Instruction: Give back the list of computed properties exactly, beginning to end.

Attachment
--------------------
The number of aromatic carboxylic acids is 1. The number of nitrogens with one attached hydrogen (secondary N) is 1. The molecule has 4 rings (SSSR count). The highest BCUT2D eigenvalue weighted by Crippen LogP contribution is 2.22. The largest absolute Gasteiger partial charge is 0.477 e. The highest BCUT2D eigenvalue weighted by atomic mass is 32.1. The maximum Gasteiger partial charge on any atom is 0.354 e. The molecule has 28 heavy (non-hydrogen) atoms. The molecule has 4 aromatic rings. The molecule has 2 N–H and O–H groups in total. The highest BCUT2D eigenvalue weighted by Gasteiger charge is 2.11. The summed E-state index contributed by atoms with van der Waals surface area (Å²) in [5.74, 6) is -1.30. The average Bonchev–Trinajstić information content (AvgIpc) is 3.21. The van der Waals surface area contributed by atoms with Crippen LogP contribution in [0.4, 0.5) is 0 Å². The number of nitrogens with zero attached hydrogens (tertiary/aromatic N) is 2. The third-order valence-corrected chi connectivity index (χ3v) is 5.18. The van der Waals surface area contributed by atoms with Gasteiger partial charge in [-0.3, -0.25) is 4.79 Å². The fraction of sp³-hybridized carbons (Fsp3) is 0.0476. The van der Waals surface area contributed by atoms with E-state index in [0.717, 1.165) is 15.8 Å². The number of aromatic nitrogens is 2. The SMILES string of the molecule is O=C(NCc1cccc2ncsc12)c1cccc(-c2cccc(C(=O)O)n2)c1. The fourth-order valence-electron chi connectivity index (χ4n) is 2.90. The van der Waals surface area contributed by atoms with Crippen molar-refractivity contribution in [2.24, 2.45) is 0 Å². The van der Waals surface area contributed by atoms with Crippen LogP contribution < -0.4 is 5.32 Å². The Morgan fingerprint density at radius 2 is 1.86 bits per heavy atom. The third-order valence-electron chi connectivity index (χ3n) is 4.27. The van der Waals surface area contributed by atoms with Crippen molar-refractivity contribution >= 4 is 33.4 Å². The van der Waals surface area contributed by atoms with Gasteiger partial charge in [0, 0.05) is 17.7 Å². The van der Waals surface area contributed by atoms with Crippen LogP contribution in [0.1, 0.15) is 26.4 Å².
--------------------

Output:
The number of aromatic carboxylic acids is 1. The number of nitrogens with one attached hydrogen (secondary N) is 1. The molecule has 4 rings (SSSR count). The highest BCUT2D eigenvalue weighted by Crippen LogP contribution is 2.22. The largest absolute Gasteiger partial charge is 0.477 e. The highest BCUT2D eigenvalue weighted by atomic mass is 32.1. The maximum Gasteiger partial charge on any atom is 0.354 e. The molecule has 28 heavy (non-hydrogen) atoms. The molecule has 4 aromatic rings. The molecule has 2 N–H and O–H groups in total. The highest BCUT2D eigenvalue weighted by Gasteiger charge is 2.11. The summed E-state index contributed by atoms with van der Waals surface area (Å²) in [5.74, 6) is -1.30. The average Bonchev–Trinajstić information content (AvgIpc) is 3.21. The van der Waals surface area contributed by atoms with Crippen LogP contribution in [0.4, 0.5) is 0 Å². The number of nitrogens with zero attached hydrogens (tertiary/aromatic N) is 2. The third-order valence-corrected chi connectivity index (χ3v) is 5.18. The van der Waals surface area contributed by atoms with Gasteiger partial charge in [-0.3, -0.25) is 4.79 Å². The fraction of sp³-hybridized carbons (Fsp3) is 0.0476. The van der Waals surface area contributed by atoms with E-state index in [0.717, 1.165) is 15.8 Å². The number of aromatic nitrogens is 2. The SMILES string of the molecule is O=C(NCc1cccc2ncsc12)c1cccc(-c2cccc(C(=O)O)n2)c1. The fourth-order valence-electron chi connectivity index (χ4n) is 2.90. The van der Waals surface area contributed by atoms with Crippen molar-refractivity contribution in [2.24, 2.45) is 0 Å². The van der Waals surface area contributed by atoms with Crippen LogP contribution < -0.4 is 5.32 Å². The Morgan fingerprint density at radius 2 is 1.86 bits per heavy atom. The third-order valence-electron chi connectivity index (χ3n) is 4.27. The van der Waals surface area contributed by atoms with Crippen molar-refractivity contribution >= 4 is 33.4 Å². The van der Waals surface area contributed by atoms with Gasteiger partial charge in [0, 0.05) is 17.7 Å². The van der Waals surface area contributed by atoms with Crippen LogP contribution in [0.1, 0.15) is 26.4 Å².